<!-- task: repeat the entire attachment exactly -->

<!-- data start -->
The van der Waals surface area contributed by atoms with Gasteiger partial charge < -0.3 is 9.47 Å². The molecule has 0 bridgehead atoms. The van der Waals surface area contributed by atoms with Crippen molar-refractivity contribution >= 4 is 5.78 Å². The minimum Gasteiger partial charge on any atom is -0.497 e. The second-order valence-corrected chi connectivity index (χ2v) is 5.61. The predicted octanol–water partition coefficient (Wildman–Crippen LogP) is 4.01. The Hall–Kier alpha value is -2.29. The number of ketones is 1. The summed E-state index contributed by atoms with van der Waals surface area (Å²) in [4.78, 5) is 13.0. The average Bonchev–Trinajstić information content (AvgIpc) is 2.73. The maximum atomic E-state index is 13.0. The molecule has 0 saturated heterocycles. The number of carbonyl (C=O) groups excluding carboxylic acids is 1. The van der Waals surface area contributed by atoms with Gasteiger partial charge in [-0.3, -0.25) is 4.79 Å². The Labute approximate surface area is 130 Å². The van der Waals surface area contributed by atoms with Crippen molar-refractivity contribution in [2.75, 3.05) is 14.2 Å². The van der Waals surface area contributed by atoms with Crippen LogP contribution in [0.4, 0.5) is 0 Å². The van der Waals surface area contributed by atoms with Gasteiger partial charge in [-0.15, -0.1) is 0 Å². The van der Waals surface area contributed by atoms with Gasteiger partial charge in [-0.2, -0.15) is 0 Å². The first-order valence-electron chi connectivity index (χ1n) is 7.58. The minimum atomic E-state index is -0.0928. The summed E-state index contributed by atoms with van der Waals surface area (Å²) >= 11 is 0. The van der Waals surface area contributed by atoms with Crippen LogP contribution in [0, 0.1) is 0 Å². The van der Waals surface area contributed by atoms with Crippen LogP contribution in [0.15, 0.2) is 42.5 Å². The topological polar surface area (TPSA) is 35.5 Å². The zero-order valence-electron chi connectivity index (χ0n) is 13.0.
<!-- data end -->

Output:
The van der Waals surface area contributed by atoms with Gasteiger partial charge < -0.3 is 9.47 Å². The molecule has 0 bridgehead atoms. The van der Waals surface area contributed by atoms with Crippen molar-refractivity contribution >= 4 is 5.78 Å². The minimum Gasteiger partial charge on any atom is -0.497 e. The second-order valence-corrected chi connectivity index (χ2v) is 5.61. The predicted octanol–water partition coefficient (Wildman–Crippen LogP) is 4.01. The Hall–Kier alpha value is -2.29. The number of ketones is 1. The summed E-state index contributed by atoms with van der Waals surface area (Å²) in [4.78, 5) is 13.0. The average Bonchev–Trinajstić information content (AvgIpc) is 2.73. The maximum atomic E-state index is 13.0. The molecule has 0 saturated heterocycles. The number of carbonyl (C=O) groups excluding carboxylic acids is 1. The van der Waals surface area contributed by atoms with Gasteiger partial charge in [-0.3, -0.25) is 4.79 Å². The Labute approximate surface area is 130 Å². The van der Waals surface area contributed by atoms with Crippen molar-refractivity contribution in [2.75, 3.05) is 14.2 Å². The van der Waals surface area contributed by atoms with Crippen LogP contribution in [0.4, 0.5) is 0 Å². The van der Waals surface area contributed by atoms with Gasteiger partial charge in [-0.15, -0.1) is 0 Å². The van der Waals surface area contributed by atoms with Gasteiger partial charge in [-0.2, -0.15) is 0 Å². The first-order valence-electron chi connectivity index (χ1n) is 7.58. The minimum atomic E-state index is -0.0928. The summed E-state index contributed by atoms with van der Waals surface area (Å²) >= 11 is 0. The van der Waals surface area contributed by atoms with Crippen LogP contribution in [0, 0.1) is 0 Å². The van der Waals surface area contributed by atoms with Crippen LogP contribution in [0.15, 0.2) is 42.5 Å². The topological polar surface area (TPSA) is 35.5 Å². The zero-order valence-electron chi connectivity index (χ0n) is 13.0.